- a collection of essays on Neodruidic Studies
- a journal of Post-Reconstructionist Neopaganism

Saturday, April 26, 2014

On MUSIC for your MAYDAY

Abingdon Morris, 1910

You're a Pagan who celebrates Beltaine using any of the traditional Mayday customs: maypoles, ribboned garlands and crowns of flowers, maypole dancing, etc...

You are involved in the production of group or public rituals,

You are involved with the selection or performance of the music for the occasion,

You simply care at-all about such things, regardless, 


IMHO... you should feel obliged to know at least the following three tunes, 
and to learn their words, distribute the lyrics, and teach them to the others.

1.) Padstow May-Song

2.) Staines Morris

3.) Hal an Tow

Three odd old songs.    
Three odd old, 
now increasingly magical, songs...

As a matter of fact, it's good to drill your group in learning to sing them during the weeks leading up to the event. This does not mean enforcing a strict perfectionist's regimen; no, but it does mean working hard enough to successfully engender a sense of familiarity and eventual personal association of this music with that celebration.

WHY? - They are "core" components in an old, if not ancient, tradition and it is through our hands the tradition will continue, or not, particularly in your local community. This same dynamic of association is what powers the near-narcotic effect that Yuletide's seasonal music has on us. Wouldnt it be nice to live our lives in a continual series of somethings, from one season to another, each as powerful as Yuletide's, that stretched throughout the whole year?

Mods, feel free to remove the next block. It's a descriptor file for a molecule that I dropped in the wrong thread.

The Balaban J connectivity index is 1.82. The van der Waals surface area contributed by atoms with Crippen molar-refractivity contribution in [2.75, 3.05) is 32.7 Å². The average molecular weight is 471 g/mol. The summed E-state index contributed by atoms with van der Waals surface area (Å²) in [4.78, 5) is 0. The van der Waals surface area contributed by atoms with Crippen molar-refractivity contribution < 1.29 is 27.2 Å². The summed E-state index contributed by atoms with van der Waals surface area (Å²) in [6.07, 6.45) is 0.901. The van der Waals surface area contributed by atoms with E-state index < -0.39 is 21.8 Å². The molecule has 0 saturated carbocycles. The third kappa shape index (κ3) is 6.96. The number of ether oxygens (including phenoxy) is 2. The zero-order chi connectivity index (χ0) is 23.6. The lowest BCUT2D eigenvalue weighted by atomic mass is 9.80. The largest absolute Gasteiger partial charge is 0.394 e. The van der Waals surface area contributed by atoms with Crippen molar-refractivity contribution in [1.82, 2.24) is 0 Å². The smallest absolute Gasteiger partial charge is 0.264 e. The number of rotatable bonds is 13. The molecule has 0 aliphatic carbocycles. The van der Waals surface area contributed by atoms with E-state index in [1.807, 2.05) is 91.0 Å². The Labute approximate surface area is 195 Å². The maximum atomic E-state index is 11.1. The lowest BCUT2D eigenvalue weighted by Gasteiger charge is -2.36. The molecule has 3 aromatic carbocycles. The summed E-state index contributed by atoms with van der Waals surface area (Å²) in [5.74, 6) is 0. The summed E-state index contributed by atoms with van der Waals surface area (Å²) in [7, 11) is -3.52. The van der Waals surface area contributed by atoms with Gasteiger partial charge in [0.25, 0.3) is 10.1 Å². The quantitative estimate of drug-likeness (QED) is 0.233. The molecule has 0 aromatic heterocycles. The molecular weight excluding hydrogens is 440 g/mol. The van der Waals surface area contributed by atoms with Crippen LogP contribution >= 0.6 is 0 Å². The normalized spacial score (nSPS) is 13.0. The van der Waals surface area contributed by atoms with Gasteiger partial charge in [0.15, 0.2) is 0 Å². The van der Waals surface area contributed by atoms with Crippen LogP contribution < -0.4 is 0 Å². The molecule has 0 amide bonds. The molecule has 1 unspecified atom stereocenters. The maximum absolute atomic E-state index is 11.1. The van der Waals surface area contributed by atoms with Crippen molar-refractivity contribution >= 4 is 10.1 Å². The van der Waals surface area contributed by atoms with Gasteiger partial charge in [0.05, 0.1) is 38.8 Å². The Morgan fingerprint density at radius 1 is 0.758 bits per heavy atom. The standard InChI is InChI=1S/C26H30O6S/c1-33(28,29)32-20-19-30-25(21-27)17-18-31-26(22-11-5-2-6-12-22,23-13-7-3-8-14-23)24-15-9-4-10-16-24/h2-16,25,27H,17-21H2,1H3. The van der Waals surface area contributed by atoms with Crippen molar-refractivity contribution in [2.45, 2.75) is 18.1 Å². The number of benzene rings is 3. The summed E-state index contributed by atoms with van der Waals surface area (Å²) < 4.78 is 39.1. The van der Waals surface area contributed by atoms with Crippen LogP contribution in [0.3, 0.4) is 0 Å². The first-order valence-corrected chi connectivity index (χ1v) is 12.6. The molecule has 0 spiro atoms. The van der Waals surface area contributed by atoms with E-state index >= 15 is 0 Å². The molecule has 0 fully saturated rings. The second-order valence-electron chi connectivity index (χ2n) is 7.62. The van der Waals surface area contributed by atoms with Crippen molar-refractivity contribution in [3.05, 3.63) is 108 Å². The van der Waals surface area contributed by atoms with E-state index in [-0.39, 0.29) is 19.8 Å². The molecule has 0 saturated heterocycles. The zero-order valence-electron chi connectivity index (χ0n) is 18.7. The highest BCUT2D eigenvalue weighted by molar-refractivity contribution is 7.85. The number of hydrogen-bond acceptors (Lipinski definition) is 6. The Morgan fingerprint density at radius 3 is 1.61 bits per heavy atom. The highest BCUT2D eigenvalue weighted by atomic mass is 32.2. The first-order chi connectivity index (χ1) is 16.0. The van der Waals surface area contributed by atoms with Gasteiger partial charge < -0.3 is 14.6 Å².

Yes?  Well, that's exactly what some of us have in mind...


Unite and unite and let us all unite, 
  For summer is a comin' today, 
  And whither we are going we all will unite, 
  In the merry morning of May... 

With the merry ring, adieu the merry spring, 
For summer is a comin' today, 
How happy is the little bird that merrily doth sing 
In the merry morning of May... 

The young men of Padstow they might if they would, 
For summer is a comin' today, 
They might have built a ship and gilded her with gold 
In the merry morning of May... 

The young women of Padstow might if they would, 
For summer is a comin' today, 
They might've made a garland with the white rose and the red,